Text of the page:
Horses Used In Labs End Up On French Dinner Tables
PARIS (AP) -- Meat from horses used in laboratory procedures was sold as fit for human consumption and landed on French dinner tables, investigators said Monday.
Officers from France's National Gendarmerie, accompanied by food safety and veterinary investigators, carried out raids in 11 regions in southern France before dawn, arresting 21 people, according to a statement.
An official, speaking on condition of anonymity because details had not yet been released, said the animals had been used in laboratories — including that of drugmaker Sanofi-Pasteur — and then, instead of being destroyed, ended up in the food chain.
Sanofi told Le Parisien newspaper on Monday that the horses were used to create antibodies against rabies and tetanus among others. The company, which said it cooperated in the investigation, said it has resold about 200 horses in the past three years to vet schools, individuals and professionals.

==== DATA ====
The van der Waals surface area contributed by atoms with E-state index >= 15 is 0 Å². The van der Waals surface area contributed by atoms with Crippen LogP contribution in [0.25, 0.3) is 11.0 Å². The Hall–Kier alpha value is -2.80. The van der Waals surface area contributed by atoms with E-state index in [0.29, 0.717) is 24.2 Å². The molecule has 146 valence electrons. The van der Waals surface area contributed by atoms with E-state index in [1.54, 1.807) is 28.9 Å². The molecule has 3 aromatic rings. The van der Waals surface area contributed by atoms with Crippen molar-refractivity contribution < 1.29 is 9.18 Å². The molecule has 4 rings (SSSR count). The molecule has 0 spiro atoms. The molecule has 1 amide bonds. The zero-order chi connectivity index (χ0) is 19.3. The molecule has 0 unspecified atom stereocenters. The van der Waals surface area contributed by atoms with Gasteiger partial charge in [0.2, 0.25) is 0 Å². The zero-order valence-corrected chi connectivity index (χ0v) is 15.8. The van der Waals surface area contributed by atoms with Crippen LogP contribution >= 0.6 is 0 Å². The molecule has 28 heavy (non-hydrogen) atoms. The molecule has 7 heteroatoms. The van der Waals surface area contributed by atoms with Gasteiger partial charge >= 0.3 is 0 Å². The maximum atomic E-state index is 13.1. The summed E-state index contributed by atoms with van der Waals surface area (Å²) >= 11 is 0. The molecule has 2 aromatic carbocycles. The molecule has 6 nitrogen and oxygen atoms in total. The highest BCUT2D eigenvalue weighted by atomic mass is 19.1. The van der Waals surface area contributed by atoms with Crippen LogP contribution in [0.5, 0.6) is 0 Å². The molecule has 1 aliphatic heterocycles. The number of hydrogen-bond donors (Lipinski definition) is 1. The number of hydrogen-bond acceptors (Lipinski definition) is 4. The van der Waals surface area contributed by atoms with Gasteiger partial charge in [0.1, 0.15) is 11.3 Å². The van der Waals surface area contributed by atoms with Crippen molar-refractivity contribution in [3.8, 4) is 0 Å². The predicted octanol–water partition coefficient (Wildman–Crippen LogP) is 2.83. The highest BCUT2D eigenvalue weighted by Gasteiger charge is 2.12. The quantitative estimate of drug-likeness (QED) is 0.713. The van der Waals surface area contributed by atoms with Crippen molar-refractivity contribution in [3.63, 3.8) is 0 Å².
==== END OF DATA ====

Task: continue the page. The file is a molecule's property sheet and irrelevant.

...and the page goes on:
The company said the lab uses horses for about three years before re-selling them, tagged and certified. It said it does not carry out testing on the animals, only make lifesaving medicines.
Benoit Hamon, France's consumer affairs minister, told RTL radio that it was a question of food safety, rather than simple fraud.
"These were horses that should have ended up at the slaughterhouse, and instead they ended up at the butcher," he said.
Hamon drew a sharp distinction between Monday's raids and a scandal earlier this year in which inexpensive — but edible — horse meat was passed off as beef and sold in supermarkets and restaurants around Europe.
"There are horses that should end up neither on your plate nor at the butcher, and that's the work of this investigation" he said.